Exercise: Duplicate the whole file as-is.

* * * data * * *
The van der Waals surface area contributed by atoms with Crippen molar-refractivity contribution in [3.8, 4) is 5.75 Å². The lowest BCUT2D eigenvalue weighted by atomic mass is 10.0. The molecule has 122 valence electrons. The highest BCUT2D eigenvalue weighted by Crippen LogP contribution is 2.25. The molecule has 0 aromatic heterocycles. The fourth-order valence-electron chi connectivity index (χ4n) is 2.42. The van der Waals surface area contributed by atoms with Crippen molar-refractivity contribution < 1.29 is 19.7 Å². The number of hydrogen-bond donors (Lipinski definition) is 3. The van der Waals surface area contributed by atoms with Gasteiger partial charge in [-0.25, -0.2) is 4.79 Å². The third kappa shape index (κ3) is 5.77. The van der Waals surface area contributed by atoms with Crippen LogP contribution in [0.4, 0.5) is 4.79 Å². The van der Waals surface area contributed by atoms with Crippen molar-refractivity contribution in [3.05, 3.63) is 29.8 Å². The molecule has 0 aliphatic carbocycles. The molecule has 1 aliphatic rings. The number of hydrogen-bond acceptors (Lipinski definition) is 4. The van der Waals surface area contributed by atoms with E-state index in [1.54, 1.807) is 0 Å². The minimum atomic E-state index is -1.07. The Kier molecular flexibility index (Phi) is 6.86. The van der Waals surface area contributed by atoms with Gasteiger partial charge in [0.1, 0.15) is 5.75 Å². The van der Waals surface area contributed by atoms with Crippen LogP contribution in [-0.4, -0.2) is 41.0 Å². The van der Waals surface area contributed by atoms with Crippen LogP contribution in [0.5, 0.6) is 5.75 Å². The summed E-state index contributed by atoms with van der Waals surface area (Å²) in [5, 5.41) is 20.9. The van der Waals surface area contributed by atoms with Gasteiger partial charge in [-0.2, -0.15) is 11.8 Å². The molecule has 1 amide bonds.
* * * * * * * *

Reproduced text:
The van der Waals surface area contributed by atoms with Crippen molar-refractivity contribution in [3.8, 4) is 5.75 Å². The lowest BCUT2D eigenvalue weighted by atomic mass is 10.0. The molecule has 122 valence electrons. The highest BCUT2D eigenvalue weighted by Crippen LogP contribution is 2.25. The molecule has 0 aromatic heterocycles. The fourth-order valence-electron chi connectivity index (χ4n) is 2.42. The van der Waals surface area contributed by atoms with Crippen molar-refractivity contribution < 1.29 is 19.7 Å². The number of hydrogen-bond donors (Lipinski definition) is 3. The van der Waals surface area contributed by atoms with Gasteiger partial charge in [-0.25, -0.2) is 4.79 Å². The third kappa shape index (κ3) is 5.77. The van der Waals surface area contributed by atoms with Crippen LogP contribution in [0.4, 0.5) is 4.79 Å². The van der Waals surface area contributed by atoms with Crippen molar-refractivity contribution in [3.05, 3.63) is 29.8 Å². The molecule has 0 aliphatic carbocycles. The molecule has 1 aliphatic rings. The number of hydrogen-bond acceptors (Lipinski definition) is 4. The van der Waals surface area contributed by atoms with E-state index in [1.54, 1.807) is 0 Å². The minimum atomic E-state index is -1.07. The Kier molecular flexibility index (Phi) is 6.86. The van der Waals surface area contributed by atoms with Gasteiger partial charge in [0.1, 0.15) is 5.75 Å². The van der Waals surface area contributed by atoms with Crippen LogP contribution in [-0.4, -0.2) is 41.0 Å². The van der Waals surface area contributed by atoms with Crippen LogP contribution in [0.5, 0.6) is 5.75 Å². The summed E-state index contributed by atoms with van der Waals surface area (Å²) in [5, 5.41) is 20.9. The van der Waals surface area contributed by atoms with Gasteiger partial charge in [-0.2, -0.15) is 11.8 Å². The molecule has 1 amide bonds.